Delirium common consequence of severe COVID-19, study finds

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A new study of nearly 150 patients hospitalized for the novel coronavirus (COVID-19) at the beginning of the pandemic found that 73 percent had delirium, a serious disturbance in mental state wherein a patient is confused, agitated, and unable to think clearly, according to research by Michigan Medicine published in The BMJ.

Patients with delirium tended to be sicker, with more comorbidities like hypertension and diabetes, and appeared to have more severe COVID-19-related illness as well, the researchers said. Using patient medical records and telephone surveys following hospital discharge for a group of patients hospitalized in the intensive care unit between March 2020 and May 2020, the study team attempted to identify common threads amongst patients who developed delirium.

The disease itself can lead to reduced oxygen to the brain as well as the development of blood clots and stroke, resulting in cognitive impairment, the researchers said. In addition, inflammatory markers were greatly increased in patients with delirium. Confusion and agitation could be a result of inflammation of the brain.

Additionally, care teams often were unable to perform standard delirium reduction techniques, such as exercises designed to get a patient moving or allowing visitors or objects from home to orient patients while in the hospital. Furthermore, there was a correlation between the use of sedatives and delirium—patients with delirium were sedated more often and frequently at higher doses.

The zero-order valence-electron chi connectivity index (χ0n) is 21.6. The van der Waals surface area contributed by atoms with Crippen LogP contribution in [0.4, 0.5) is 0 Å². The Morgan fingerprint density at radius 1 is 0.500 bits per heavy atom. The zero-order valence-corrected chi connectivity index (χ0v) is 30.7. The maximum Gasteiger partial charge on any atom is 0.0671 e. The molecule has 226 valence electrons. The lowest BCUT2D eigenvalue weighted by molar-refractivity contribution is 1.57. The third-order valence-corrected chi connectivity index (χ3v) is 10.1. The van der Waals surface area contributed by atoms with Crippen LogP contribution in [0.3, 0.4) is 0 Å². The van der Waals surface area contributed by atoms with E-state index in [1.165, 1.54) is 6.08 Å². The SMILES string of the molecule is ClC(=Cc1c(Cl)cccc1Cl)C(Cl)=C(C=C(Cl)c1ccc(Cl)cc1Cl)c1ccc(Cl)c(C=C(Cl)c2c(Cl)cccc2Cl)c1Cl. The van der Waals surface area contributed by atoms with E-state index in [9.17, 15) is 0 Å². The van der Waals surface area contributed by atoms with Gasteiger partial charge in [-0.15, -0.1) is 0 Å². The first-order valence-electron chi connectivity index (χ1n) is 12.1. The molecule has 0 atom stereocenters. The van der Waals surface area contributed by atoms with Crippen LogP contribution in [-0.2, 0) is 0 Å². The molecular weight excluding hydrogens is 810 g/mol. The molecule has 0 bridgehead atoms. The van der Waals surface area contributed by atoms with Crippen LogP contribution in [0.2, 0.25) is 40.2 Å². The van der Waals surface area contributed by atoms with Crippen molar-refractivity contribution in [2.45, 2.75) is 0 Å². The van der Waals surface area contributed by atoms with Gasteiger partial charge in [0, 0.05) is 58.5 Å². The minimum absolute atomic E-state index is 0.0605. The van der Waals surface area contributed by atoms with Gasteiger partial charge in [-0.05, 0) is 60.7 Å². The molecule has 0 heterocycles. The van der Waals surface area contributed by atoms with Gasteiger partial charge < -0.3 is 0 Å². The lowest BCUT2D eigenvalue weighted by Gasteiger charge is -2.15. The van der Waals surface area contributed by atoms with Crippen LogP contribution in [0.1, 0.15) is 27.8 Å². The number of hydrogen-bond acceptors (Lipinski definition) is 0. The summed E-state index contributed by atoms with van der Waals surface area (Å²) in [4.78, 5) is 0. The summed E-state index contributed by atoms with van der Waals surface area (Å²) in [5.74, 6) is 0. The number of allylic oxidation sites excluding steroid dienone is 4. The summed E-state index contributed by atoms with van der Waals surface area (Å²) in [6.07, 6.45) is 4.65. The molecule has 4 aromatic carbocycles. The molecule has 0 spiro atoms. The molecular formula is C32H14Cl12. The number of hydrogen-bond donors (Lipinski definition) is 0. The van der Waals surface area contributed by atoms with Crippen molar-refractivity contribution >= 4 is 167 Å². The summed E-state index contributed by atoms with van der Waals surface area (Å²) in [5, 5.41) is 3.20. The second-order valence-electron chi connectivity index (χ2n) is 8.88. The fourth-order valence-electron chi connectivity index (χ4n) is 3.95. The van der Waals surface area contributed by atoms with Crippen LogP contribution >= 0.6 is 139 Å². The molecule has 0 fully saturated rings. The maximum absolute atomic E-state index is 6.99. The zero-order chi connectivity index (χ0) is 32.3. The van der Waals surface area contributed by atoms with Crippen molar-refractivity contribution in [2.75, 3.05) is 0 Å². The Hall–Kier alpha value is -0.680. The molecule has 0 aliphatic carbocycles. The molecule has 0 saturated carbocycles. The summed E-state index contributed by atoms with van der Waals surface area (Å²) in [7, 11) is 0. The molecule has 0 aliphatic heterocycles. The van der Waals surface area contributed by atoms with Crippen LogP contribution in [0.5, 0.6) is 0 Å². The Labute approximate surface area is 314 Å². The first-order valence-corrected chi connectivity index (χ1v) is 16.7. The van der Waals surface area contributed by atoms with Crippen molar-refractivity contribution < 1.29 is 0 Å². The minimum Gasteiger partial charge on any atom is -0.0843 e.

The study also found that cognitive impairment can persist even after discharge. Almost a third of patients did not have their delirium marked as resolved in their chart upon leaving the hospital and 40 percent of these patients required skilled nursing care. Almost a quarter of patients screened positive for delirium based on assessment by their caretaker. For some patients, these symptoms lasted for months. This can make managing the recovery process after hospitalization that much more difficult, the researchers said.

The researchers concluded that for patients hospitalized with severe COVID-19, cognitive impairmen, including depression and delirium, is highly likely.

“Overall, this study highlights another reason why getting vaccinated and preventing severe illness is so important,” said Phillip Vlisides, MD, lead author of the study, in a statement. “There can be long term neurological complications that perhaps we don’t talk about as much as we should.”

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